Last year a new horror event made its debut. The After Dark Horrorfest is an intriguing idea--a handful of independent horror films get shown in mainstream theaters around the country for one weekend. In 2006 it was advertised as "8 Films to Die For", which made no sense because there were 9 films (apparently they added "Snoop Dogg's Hood of Horror" at the last minute) and played for one weekend in early November. This year it actually is 8 films, and they're spread out over a full week (including both weekends).
Last year, despite a huge ad blitz online (and as far as I saw, only online), attendance, at least at the theaters I went to, was pretty low. Personally, I think the kind of audience that sees their online ads is more likely to download pirated versions of their movies than to actually go out to a movie. But that's neither here nor there, apparently they decided they were successful enough to expand (at least in days, if not in number of films), and perhaps they're making their money on the DVD releases of their movies. I doubt they made anything on their other regular theatrical release, the universally reviled "Captivity" (in fairness, I didn't see it and therefore can't comment). Basically, they seem to be a lot more hype than execution. On the other hand, I've seen film festivals grow from next to nothing to big events, so anything's possible, as word gets out--depending on what that word is.
Anyway, I only mention the attendance woes just as a segue into my first night at this years festival, where I went to my local Fremont Cinedome and was one of only 3 people in the theater (I did talk a bit to the two kids who were also there, and they planned to go back and see everything over the weekend. I'm going to have to see most of it during the week or next weekend).
So the first movie was a British flick produced by SFX monster wizard Stan Winston, "The Deaths of Ian Stone". It starts with Ian Stone having a very bad day. His winning goal in a hockey match is called off, despite the clock stopping with 2 seconds left. Then on his way home, just in front of railroad tracks, he sees a figure slumped over in front of the tracks. He tries to call 999 (equivalent of 911, I assume), but there's no cell signal. He looks again and the man is gone. Then he's attacked by a giant black winged shadow monster and thrown in front of the train and dies. Then he wakes up apparently several years later in a boring office job. And the cycle starts again. A very promising, mysterious start, but unfortunately nothing else in the movie is as interesting as the mystery presented in the first 10 minutes. Clues trickle out via clunky exposition about creatures who live alongside humans but in a different plane. The exposition becomes more and more explicit, leaving absolutely no mystery by the end. There's one semi-big surprise, and then it devolves into a rather sappy moral. It's pretty close to a good movie. The monsters of course look cool and appropriately scary, the acting is fine. If they just cut out a few lines of exposition and let the audience figure out some things for themselves (trust me, they can) it would be much better.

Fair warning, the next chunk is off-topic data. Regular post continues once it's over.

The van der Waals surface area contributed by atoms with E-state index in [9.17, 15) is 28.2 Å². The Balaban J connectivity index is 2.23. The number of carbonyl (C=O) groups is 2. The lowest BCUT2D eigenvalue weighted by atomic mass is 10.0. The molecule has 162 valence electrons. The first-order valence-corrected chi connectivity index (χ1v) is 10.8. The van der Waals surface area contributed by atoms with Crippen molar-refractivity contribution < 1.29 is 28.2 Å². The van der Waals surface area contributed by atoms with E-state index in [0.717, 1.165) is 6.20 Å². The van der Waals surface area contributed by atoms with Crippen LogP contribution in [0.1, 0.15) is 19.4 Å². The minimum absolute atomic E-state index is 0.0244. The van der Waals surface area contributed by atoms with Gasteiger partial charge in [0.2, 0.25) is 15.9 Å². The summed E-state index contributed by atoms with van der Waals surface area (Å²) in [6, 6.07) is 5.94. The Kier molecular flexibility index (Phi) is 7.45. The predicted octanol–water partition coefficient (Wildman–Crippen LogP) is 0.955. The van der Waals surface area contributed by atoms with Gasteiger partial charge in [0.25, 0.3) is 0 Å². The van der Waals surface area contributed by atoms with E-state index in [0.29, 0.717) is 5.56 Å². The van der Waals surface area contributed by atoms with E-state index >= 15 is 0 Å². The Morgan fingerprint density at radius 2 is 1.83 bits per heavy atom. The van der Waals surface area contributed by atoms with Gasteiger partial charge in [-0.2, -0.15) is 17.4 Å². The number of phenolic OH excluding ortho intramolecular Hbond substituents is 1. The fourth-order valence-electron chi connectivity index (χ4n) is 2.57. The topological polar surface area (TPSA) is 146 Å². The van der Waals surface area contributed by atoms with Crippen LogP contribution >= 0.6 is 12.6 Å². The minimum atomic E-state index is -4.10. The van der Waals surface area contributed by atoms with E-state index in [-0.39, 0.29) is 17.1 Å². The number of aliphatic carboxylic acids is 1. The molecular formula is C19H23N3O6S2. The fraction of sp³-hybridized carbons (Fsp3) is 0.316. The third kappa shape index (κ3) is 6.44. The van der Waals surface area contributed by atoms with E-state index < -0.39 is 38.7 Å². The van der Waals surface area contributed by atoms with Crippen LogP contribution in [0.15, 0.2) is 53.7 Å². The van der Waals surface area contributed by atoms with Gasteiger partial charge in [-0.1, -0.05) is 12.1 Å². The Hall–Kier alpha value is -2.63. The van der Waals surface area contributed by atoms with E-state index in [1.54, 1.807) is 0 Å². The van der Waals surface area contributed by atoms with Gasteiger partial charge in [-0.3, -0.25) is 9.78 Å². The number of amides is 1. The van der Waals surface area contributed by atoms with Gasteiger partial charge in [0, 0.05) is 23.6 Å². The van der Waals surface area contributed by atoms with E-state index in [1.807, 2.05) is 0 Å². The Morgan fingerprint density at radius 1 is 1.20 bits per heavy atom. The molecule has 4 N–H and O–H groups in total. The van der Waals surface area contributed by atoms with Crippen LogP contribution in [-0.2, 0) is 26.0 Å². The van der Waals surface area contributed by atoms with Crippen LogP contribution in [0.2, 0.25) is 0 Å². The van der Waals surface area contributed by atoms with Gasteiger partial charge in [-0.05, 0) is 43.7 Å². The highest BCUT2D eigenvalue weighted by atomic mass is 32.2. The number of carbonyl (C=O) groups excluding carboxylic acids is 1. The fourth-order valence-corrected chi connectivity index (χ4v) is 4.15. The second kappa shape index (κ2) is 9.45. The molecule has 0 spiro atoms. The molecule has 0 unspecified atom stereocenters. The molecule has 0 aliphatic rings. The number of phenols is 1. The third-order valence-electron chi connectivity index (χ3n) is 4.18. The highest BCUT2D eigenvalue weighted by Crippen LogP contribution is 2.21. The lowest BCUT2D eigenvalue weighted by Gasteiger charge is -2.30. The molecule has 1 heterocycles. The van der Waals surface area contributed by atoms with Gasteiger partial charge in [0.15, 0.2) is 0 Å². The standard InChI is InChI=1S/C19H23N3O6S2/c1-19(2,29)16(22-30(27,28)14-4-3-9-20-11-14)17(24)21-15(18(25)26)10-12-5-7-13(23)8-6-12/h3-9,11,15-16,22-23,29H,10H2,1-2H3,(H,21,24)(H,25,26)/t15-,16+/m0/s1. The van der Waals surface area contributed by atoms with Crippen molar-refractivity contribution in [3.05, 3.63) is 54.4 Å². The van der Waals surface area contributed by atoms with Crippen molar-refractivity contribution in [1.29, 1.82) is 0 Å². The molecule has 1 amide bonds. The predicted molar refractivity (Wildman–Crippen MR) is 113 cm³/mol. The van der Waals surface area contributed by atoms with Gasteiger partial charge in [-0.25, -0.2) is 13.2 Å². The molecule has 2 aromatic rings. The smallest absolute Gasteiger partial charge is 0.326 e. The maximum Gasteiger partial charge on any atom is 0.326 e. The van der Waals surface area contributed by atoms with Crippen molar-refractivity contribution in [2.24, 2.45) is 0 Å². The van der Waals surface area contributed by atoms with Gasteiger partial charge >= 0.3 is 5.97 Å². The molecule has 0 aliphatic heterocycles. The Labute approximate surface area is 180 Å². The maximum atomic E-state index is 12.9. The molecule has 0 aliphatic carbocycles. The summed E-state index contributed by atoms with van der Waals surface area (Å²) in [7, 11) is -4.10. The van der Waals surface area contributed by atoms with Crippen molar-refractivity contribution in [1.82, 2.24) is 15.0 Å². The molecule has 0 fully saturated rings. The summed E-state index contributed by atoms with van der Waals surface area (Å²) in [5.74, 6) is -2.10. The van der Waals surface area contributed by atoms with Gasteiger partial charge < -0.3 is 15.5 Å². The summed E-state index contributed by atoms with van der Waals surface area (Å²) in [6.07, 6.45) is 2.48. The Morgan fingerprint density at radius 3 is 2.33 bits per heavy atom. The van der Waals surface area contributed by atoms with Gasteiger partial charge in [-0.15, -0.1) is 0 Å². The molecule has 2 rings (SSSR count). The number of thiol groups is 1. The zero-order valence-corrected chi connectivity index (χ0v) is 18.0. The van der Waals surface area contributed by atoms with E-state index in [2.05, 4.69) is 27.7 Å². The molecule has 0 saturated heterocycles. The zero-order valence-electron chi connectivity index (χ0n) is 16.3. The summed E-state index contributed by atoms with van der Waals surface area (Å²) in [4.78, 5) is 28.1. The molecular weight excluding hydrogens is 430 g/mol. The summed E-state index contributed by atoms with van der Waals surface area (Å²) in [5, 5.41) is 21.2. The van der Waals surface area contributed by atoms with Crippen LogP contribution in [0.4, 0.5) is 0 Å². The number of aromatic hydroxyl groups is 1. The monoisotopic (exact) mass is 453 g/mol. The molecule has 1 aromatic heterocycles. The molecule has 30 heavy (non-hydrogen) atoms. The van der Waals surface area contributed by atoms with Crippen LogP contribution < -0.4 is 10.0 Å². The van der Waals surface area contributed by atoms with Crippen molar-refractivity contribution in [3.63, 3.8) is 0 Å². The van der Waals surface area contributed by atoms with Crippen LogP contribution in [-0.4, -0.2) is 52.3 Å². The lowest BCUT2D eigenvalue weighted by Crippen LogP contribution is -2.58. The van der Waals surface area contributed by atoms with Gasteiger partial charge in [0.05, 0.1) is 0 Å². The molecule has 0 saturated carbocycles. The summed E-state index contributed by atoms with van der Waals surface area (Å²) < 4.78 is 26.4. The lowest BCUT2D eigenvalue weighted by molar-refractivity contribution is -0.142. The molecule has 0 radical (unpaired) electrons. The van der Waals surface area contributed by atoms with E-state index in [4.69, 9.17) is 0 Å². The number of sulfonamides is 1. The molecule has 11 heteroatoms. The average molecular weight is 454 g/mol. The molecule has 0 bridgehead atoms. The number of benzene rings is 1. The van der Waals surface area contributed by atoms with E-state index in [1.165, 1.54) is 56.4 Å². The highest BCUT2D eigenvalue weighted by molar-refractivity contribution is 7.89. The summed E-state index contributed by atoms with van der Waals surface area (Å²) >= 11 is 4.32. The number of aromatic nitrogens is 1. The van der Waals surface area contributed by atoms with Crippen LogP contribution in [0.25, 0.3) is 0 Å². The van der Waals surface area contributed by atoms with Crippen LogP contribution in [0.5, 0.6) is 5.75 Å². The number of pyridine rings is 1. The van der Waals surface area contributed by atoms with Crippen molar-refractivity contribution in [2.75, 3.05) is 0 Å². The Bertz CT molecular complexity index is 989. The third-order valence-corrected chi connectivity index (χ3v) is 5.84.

And the second was an appropriately nasty Mexican-American movie based on an allegedly true story of a drug running gang who believed that demonic rituals involving human sacrifice would make them invisible while smuggling drugs. American college kids go to Mexico on break and of course it becomes a teens-in-trouble flick. Rider Strong ("Boy Meets World", "Cabin Fever"), Brian Presley, and Jake Muxworthy play the teens in trouble. Sean Astin shows up as a really filthy, mean thug working for the gang (looking nothing like Sam Gamgee). Marco Bacuzzi also makes a really bad-ass looking gangster, and Damián Alcázar does a great job as the Mexican cop who tries to rescue the victims. But really, the movie hangs (no pun intended) on the torture and sadism. And on the premise that it's based on reality. I don't really want to believe it really happened, but it makes the movie about 100 times more powerful, and saves it from just being "torture porn". One final note--I hate the term "torture porn" almost as much as I hate the actual sub-genre. And I'm not going to go on a rant here. I'll just say that while "Borderland" has torture scenes, it's not torture porn. It has a social conscience, it's not exploitative, and it looks at the torture with appropriate disgust and the victims with appropriate sympathy/outrage.